There is a similar situation in 1984 with Winston’s own memory of an encounter with a prostitute. The very fact that Winston is including this in his diary is a risky thing, if it were to be found it would expose the immoral memories and thoughts that he has. However most importantly this memory is an insight into Winston’s character and the extreme measures he is willing to take to defy Big Brother, it shows the vulgarity that sex has and reinforces the attitude of Big Brother’s society.
The prostitute appears at first to Winston to be a woman of beauty, ‘She had a young face, painted very thick. It was really the paint that appealed to me, the whiteness of it, like a mask, and the bright red lips.’ However when Winston sees the woman in the harsh reality of the street light he is able to see that ‘…she was quite an old woman, fifty years old at least.’ Winston’s attraction to the woman’s made-up face could show his shallow nature, only look at the surface and not the substance beneath, much like his belief in the beginning that Big Brother is something to fight against his ideas a very shallow and purely based upon his hatred for Big Brother.Order now
However when he is guided to the reality of the situation he is able to see the true form and appreciate Big Brother in a valid way. Winston’s attraction could also show the desperate measures he regularly takes to make a stand against Big Brother, this is just one of the many ways Winston tries to undermine Big Brother in his own radical way, another such example is his relationship with Julia. Winston like Lenina uses sex as a weapon against the society that he lives in, whereas Lenina is rebelling against her conditioning by not be so sexual promiscuous, Winston uses sex to fight his corner and rebel against Big Brother’s condemnation of all things sex and lust related.
The character of the Savage called John is the only character who seems to openly renounce the ideals and appearance that the Fordian society takes on, but eventually even John is broken down by the extreme nature of the society. John comes from the Savage Reservation considered the lowest of the low class rankings in the whole of civilisation, because of this naturally people’s reactions to him are one of intrigue and interest. John has not been subject to the conditioning of Fordian society and so when he is taken back to the World State he is appalled by the obvious sexual promiscuity of the society he is visiting; he believes in the long and forgotten values of love and romance and cannot believe what he sees.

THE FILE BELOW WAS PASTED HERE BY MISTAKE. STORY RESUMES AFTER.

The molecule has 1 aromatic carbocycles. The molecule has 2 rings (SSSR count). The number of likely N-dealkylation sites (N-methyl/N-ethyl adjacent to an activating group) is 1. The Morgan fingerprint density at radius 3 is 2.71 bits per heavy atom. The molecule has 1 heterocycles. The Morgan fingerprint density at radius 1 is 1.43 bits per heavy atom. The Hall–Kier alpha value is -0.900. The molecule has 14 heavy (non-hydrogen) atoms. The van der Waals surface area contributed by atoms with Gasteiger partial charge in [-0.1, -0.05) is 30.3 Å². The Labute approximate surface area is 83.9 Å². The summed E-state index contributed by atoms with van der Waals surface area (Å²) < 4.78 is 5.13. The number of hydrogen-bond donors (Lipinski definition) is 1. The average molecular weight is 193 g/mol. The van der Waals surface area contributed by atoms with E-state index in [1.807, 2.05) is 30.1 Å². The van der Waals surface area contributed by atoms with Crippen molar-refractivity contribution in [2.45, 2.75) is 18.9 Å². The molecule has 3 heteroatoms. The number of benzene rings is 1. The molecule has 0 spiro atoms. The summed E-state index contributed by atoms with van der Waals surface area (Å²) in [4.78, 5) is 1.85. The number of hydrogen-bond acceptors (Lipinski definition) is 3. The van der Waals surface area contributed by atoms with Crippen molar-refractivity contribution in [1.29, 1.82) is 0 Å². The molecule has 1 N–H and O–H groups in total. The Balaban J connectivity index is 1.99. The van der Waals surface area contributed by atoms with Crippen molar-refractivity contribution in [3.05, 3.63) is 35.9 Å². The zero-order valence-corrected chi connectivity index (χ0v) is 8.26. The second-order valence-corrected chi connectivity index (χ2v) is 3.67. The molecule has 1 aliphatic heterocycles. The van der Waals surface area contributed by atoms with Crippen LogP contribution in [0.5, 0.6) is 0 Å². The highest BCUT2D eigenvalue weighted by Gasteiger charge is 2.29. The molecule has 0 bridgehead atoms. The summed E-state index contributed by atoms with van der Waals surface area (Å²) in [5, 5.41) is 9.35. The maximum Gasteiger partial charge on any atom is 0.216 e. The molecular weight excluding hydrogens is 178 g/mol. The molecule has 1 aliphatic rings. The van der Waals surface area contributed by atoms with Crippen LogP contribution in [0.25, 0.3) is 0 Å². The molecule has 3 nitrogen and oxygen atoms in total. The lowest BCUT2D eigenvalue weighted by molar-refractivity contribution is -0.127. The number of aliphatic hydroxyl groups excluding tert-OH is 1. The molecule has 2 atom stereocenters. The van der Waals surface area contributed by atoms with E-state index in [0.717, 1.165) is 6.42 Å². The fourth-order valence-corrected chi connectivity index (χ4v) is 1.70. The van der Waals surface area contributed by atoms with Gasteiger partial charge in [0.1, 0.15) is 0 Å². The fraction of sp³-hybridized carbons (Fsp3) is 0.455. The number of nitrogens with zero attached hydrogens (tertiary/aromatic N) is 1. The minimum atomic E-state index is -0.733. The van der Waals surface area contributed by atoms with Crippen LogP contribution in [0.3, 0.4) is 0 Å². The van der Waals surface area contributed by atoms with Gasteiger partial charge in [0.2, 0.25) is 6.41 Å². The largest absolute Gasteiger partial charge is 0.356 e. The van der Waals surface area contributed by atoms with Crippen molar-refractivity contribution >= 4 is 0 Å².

The effect this has upon Lenina is sizeable, she is already somewhat flawed in her beliefs and the arrival of John into her live must have an impact upon her. Her initial impression of John fits right in to what she has been conditioned to think, ‘Lenina was smiling at him; such a nice-looking boy, she was thinking, and a really beautiful body.’ In fact Lenina continues with this line of belief for the majority of the novel, thoughts of staying with one single man pushed firmly to the back of her mind. John’s reaction to Lenina is also note worthy, from the beginning when he meets her, John struggles with the battle between wanting Lenina and not wanting her, ‘He looked down at her for a moment, pale, pained, and desiring and ashamed of his desire.
He was not worthy, not…Hastily he looked away…’ John is continually fighting this new and unfamiliar urge to enter into something with Lenina; however the twist is that John wants a relationship, a deep and loving relationship, something that although Lenina appears to have tendencies towards this kind of relationship, he is unable to find. This is a demonstration by Huxley of how far reaching the conditioning and brainwashing in the Fordian society is, it is showing that despite the flaws all things concentrate down to the same ideals and beliefs-this demonstrated with Lenina and her infatuation with John.
John’s returning obsession with Lenina and the on-going battle between his heart and mind are his eventual downfall, he continues to have sexual day dreams about Lenina even when he has escaped into the countryside, ‘And suddenly the thought of Lenina was a real presence, naked and tangible…her arms around his neck, the lifting of her breasts, her mouth!’ John’s constant battle is slowly driving him wild and causes him to execute the one thing that he once thought he firmly believed not to do-sleep with Lenina after a wild and passionate soma-induced, crazed exhibition. John’s character is an important one when looking at how a totalitarian state effects someone not use to living in one, the demise of his character shows us that when introduced no one is left unaltered, but perhaps most importantly we are shown how sex and sexuality has such a strong and unyielding grip upon human kind, that it is conceivably not possible for anyone to reject the base instinct of sex.